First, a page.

UPPER DARBY, Pa. (CBS) — SEPTA riders are demanding action after two women were attacked within the system in as many weeks.
“I’m constantly now feeling like I can’t even look at my phone. I just have to be more aware of my surroundings,” SEPTA rider Gemma Tate said.READ MORE: Gas Leak In Sellersville, Bucks County Home Leaves Woman Dead, Police Say
Fear amongst SEPTA riders after two women are attacked along the Market-Frankford Line.
“It wasn’t always that way. You always have to be circumspect and aware, unfortunately also as a female,” Tate said.
The attacks prompted a protest Friday afternoon by the faith community calling for an end to the violence.
A woman was raped on a Market-Frankford Line train on Oct 13. Thirty-five-year-old Fiston Ngoy was arrested in this attack.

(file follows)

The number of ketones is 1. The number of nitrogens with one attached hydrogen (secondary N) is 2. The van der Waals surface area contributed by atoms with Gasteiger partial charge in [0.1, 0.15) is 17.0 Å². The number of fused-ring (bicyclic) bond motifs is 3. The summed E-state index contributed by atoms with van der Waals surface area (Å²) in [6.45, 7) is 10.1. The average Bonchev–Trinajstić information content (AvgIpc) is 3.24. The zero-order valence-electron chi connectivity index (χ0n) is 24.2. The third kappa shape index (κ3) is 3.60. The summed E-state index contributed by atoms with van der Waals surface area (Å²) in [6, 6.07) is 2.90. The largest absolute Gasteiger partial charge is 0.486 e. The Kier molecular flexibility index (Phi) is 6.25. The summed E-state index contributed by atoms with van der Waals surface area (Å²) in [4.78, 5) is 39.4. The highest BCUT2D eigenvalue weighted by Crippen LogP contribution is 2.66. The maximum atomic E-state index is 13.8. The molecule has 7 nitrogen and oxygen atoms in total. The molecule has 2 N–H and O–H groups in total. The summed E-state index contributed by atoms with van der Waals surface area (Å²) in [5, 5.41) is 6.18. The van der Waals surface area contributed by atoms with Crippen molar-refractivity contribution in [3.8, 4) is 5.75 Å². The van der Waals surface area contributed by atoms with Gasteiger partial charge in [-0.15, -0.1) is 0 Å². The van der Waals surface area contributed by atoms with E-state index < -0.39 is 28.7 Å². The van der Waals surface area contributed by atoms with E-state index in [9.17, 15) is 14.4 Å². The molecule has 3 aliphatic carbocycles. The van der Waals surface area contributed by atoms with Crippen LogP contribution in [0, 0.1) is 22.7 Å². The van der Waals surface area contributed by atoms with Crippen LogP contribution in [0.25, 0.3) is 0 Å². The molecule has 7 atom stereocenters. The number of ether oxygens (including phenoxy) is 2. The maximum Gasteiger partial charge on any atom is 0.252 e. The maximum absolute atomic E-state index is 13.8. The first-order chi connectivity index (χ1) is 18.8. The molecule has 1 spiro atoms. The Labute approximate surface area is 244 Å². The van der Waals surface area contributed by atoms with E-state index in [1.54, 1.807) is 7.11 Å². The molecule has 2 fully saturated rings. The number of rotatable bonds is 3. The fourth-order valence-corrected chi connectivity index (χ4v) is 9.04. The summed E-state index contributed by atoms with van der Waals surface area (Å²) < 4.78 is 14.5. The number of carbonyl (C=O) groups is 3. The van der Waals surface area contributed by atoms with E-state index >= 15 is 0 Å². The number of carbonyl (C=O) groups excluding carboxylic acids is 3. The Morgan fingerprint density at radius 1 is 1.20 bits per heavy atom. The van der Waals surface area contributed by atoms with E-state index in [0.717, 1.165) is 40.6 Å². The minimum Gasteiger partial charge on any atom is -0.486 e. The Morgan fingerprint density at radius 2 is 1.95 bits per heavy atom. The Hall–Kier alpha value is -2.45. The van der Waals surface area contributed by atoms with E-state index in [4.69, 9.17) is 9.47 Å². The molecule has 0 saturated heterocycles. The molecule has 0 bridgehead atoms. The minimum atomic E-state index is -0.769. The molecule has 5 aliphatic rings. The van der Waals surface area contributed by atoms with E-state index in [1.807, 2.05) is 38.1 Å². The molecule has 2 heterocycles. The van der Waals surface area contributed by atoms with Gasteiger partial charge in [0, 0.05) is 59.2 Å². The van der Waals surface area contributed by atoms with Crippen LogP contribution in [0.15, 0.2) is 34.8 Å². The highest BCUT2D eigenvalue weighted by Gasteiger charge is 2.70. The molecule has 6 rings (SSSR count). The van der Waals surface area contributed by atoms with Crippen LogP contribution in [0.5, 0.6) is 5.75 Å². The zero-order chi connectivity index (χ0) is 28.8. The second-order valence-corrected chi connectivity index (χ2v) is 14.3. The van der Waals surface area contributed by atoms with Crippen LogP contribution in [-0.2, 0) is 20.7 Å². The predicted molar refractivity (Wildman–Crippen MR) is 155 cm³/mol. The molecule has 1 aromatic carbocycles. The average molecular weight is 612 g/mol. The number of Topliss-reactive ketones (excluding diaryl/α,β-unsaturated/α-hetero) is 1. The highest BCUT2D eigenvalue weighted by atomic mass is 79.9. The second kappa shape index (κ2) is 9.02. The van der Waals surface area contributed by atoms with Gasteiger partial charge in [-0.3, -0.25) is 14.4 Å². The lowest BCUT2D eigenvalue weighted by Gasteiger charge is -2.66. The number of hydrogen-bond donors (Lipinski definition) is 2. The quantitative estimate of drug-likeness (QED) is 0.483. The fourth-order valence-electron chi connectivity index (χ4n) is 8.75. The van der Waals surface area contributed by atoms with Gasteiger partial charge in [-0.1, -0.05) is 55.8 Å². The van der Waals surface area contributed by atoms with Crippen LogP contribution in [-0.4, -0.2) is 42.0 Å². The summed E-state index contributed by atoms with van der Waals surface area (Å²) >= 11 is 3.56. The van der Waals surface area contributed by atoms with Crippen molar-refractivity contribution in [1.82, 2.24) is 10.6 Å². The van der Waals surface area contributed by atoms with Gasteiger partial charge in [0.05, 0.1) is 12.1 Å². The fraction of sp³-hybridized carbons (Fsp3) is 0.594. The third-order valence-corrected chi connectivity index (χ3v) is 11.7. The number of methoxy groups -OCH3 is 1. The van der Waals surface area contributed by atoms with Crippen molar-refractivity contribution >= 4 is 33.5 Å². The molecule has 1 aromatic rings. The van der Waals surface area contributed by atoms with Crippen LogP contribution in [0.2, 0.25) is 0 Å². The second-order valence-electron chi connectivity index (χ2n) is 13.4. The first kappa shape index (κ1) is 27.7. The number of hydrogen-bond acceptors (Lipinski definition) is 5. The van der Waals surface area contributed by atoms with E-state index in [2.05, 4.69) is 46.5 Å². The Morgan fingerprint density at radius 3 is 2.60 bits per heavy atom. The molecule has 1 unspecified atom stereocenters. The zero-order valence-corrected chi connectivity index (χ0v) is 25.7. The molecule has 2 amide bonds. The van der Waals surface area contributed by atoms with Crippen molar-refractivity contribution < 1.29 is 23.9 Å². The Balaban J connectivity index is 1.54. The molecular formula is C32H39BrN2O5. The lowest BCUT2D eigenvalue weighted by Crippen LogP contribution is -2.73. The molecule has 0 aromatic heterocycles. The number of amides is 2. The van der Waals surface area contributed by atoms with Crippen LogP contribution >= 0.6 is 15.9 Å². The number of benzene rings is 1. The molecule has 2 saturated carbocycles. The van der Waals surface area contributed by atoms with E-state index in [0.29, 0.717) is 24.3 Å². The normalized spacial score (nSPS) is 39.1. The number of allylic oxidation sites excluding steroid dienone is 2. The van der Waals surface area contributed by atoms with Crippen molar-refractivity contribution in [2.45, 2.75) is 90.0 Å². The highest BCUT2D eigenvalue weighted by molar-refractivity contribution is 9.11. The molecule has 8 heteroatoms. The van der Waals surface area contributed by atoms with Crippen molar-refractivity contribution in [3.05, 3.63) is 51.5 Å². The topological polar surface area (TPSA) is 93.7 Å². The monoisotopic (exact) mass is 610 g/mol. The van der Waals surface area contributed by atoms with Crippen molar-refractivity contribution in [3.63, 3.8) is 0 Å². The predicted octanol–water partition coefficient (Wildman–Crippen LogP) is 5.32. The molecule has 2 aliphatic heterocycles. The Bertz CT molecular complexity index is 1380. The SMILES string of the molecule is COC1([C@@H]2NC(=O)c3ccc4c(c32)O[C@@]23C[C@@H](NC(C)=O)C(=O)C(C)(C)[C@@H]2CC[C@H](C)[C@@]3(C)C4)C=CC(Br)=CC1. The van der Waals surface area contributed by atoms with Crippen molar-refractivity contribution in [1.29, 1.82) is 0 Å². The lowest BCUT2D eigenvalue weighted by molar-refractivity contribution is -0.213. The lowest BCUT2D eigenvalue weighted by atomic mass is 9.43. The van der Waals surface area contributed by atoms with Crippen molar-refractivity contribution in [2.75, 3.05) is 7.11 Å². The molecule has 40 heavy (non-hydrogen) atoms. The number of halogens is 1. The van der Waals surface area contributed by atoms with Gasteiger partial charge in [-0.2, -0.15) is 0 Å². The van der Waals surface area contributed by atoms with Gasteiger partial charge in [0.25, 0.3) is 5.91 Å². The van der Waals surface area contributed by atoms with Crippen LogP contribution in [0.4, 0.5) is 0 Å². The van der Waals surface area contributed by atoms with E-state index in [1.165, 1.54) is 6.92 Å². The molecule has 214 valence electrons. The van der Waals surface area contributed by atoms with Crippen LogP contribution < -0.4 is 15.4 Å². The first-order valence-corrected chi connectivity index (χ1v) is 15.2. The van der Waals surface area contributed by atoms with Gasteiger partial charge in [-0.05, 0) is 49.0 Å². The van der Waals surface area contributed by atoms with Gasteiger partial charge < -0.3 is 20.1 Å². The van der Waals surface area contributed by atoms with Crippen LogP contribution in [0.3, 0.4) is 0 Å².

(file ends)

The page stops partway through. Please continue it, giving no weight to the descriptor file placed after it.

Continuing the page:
And then on Oct. 81, police say 28-year-old Edwin Allen groped and assaulted a woman in the 69th Street Station Terminal.READ MORE: Charles Barkley Says He Named His Daughter After Delaware's Christiana Mall
In both attacks, the suspects were arrested immediately by SEPTA officer Thomas Schiliro.
“You kind of just have to block out the noise. You don’t really have time to think. You think, ‘bad guy, I have to get him,’ intervene however I can,” Schiliro said.
Meanwhile, SEPTA is implementing some changes to try to keep you safe while you’re within the system.
“We’re going to look at everything about what we’re doing with security,” SEPTA spokesperson Andrew Busch said.
Busch says they’ll be looking at how police are deployed throughout the system, especially at troubled stations. They’re also adding unarmed security at some stations and aboard trains.
While the agency already has nearly 2,000 surveillance cameras in its system, Busch says they are in the process of adding a new unit to monitor live security cameras.MORE NEWS: Philadelphia Police Searching For Suspect After 6-Year-Old Found Safe In Checkers Parking Lot
“To come in and set up sort of a small control center for them to monitor those feeds, help us make sure we’re having police respond to areas where they see things coming up,” he said.